Most Led Zeppelin fans are unaware that the band’s first recordings were actually not the songs that became Led Zeppelin I, but rather P.J. Proby’s quirky Three Week Hero album recorded shortly before their debut was and released in 1969. Even if they have heard of it, chances are they haven’t heard the actual music. I’m here to help!
John Paul Jones, who like Jimmy Page, was then a very much sought-after session musician and arranger got the gig working with the, um, mercurial front man—Proby was, and is, a man considered mad, bad and dangerous to know, one of rock’s original madmen, inexplicably still alive—via producer Steve Rowland. Jones asked if he could bring in his own group for the session, thinking it would serve as a rehearsal of sorts before they went into the studio themselves and Rowland agreed. Jones told Chris Welch:
“I was committed to doing all the arrangements for the album. As we were talking about rehearsing at the time, I thought it would be a handy source of income. I had to book a band anyway, so I thought I’d book everybody I knew.”
It’s not known exactly when the two-day recording commenced, but August 25th, 1968 is probably the correct date, and would mark the very first time that Led Zeppelin, then still-known as The New Yardbirds, would enter a recording studio together.
Proby had already worked with Jimmy Page before, as the young rhythm guitarist had played on his 1964 debut long player, I Am P.J. Proby, with legendary session player “Big Jim” Sullivan supplying lead (The slight, baby-faced Page was then informally known as “Lil’ Jim Pea” to differentiate him from the slightly older Sullivan).
From an interview with P.J. Proby on the Led Zeppelin fansite, Finding Zoso:
FZ: One of my favorite records of yours, which was actually your last record with Liberty [Records] was Three Week Hero. A lot of people don’t know that the entire lineup of Led Zeppelin backed you up on that album. Can you tell us a little bit about that album and what it was like?
PJ: Yeah, after that session, Big Jim Sullivan was the most sought after lead guitar player in England so he was on everybody but everybody’s sessions. At that time Jimmy Page couldn’t really pick lead all that well. So he went off and wasn’t heard for a long time and the next thing I knew he was in The Yardbirds. About 1968, a friend of mine from Hollywood, Steve Roland had come over to London and had done pretty well as a producer for [the group] Dave, Dee Dozy, Beaky, Mick & Tich. So I went down to Steve and asked him to produce my next album, EMI wanted one out now. I listened to some stuff he had there, demos, and he said, “I’ll put a band together for you.”
So when I got to the studio that day, there was what they called, “The New Yardbirds”. There was Jimmy Page, lead guitar player, a great lead guitar player by now and John Bonham and another guy Paul Jones and Albert Lee [Huh?]. Anyway, we recorded that album, I think it was in two days. We even undershot, we recorded it with about thirty-five minutes left over, and so Roland yelled down, “Why don’t you all busk it? We shouldn’t waste the studio time.” I told the boys, “Y’all start picking and I’ll write as you pick.” So the three last numbers on the album, [the medley], I just made up as the boys played.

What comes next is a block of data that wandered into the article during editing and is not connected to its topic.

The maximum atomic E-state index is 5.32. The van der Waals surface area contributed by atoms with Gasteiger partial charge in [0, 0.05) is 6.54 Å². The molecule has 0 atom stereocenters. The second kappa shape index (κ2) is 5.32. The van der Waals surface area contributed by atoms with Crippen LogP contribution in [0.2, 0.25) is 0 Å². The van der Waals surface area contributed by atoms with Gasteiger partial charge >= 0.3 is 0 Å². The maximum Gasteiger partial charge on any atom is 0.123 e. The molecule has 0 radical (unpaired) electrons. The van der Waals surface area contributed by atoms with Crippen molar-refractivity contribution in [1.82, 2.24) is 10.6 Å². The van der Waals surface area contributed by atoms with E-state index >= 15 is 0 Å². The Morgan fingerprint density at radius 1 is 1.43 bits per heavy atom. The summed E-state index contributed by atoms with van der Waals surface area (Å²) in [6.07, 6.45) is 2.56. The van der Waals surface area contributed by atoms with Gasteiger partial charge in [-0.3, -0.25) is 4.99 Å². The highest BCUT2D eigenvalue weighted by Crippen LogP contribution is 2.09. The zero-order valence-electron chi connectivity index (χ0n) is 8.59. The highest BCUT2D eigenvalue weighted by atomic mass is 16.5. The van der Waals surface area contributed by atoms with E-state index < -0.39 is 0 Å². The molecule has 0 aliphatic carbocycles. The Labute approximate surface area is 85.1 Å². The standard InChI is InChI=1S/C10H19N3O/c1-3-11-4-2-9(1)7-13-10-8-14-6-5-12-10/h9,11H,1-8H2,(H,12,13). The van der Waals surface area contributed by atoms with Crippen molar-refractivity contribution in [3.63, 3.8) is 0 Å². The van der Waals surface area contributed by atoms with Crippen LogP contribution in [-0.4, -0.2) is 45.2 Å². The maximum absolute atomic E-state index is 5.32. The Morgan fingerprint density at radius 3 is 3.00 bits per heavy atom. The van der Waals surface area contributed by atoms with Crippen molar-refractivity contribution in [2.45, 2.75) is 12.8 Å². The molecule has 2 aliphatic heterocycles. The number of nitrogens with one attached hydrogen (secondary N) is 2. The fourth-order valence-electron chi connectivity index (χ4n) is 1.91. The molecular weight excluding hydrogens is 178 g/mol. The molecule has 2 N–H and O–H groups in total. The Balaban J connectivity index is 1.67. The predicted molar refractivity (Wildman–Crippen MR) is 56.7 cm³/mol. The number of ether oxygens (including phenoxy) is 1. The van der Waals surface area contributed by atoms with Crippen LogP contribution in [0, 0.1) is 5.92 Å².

Afterwards, I said, “Man, y’all did a terrific job. I’ve got some tours coming up, would you back me?” They said, “We’d love to, we’ll be your backing band, but first we’ve got two obligations we’ve got to honour in California and they named two places in California that I had just come back from playing with a band of mine that was called Canned Heat. The boys told me they were going over to play in San Francisco and all that, and I said, “Look, from what I’ve heard and the way you boys played tonight, not only are you not going to be my backing band, I’m going to say goodbye right now, because I don’t think I’m ever going to see you again. That’s how successful you’re going to be. You’re exactly what they want, you play all that psychedelic stuff and everything.“
The heavy metal word hadn’t been invented then, it was just hard blues and stuff. So I said, “You’re going to go over there and go down so great I don’t think you’re ever going to come home.” They didn’t ever come back until they changed their name to Led Zeppelin and stayed over there and came back huge huge stars.
FZ: Did you ever manage to catch up with them once they became big stars?
PJ: No I never have and I have never seen Jimmy Page since. I said goodbye that day when I cut that album and I haven’t seen one of them since.
In case you’re wondering, Robert Plant played harmonica on Three Week Hero. He doesn’t sing on it.
If you’re a Led Zeppelin fan and you’ve never heard “The Day That Lorraine Came Down,” before, prepare to have your ever-lovin’ mind blown. Easily in my top 100 favorite songs:
This improvised in the studio number, “Mery Hopkins Never Had Days Like These” was not on the Three Week Hero album, rather appearing on the B-side of the “The Day That Lorraine Came Down” single. As if there could any doubt—trust me, there won’t be—Proby calls the players out by name (including the great Alan Hawkshaw who is playing organ), but I’m not sure if this is John Bonham here as Proby refers to the drummer as both a “fat man” and bald.
“Jim’s Blues”—basically the prototype for Led Zeppelin‘s “You Shook Me.” “Jim” probably refers to Proby (real name James Marcus Smith) and not Jimmy Page.
Below, a scant two years later and Led Zeppelin were headlining at the Royal Albert Hall: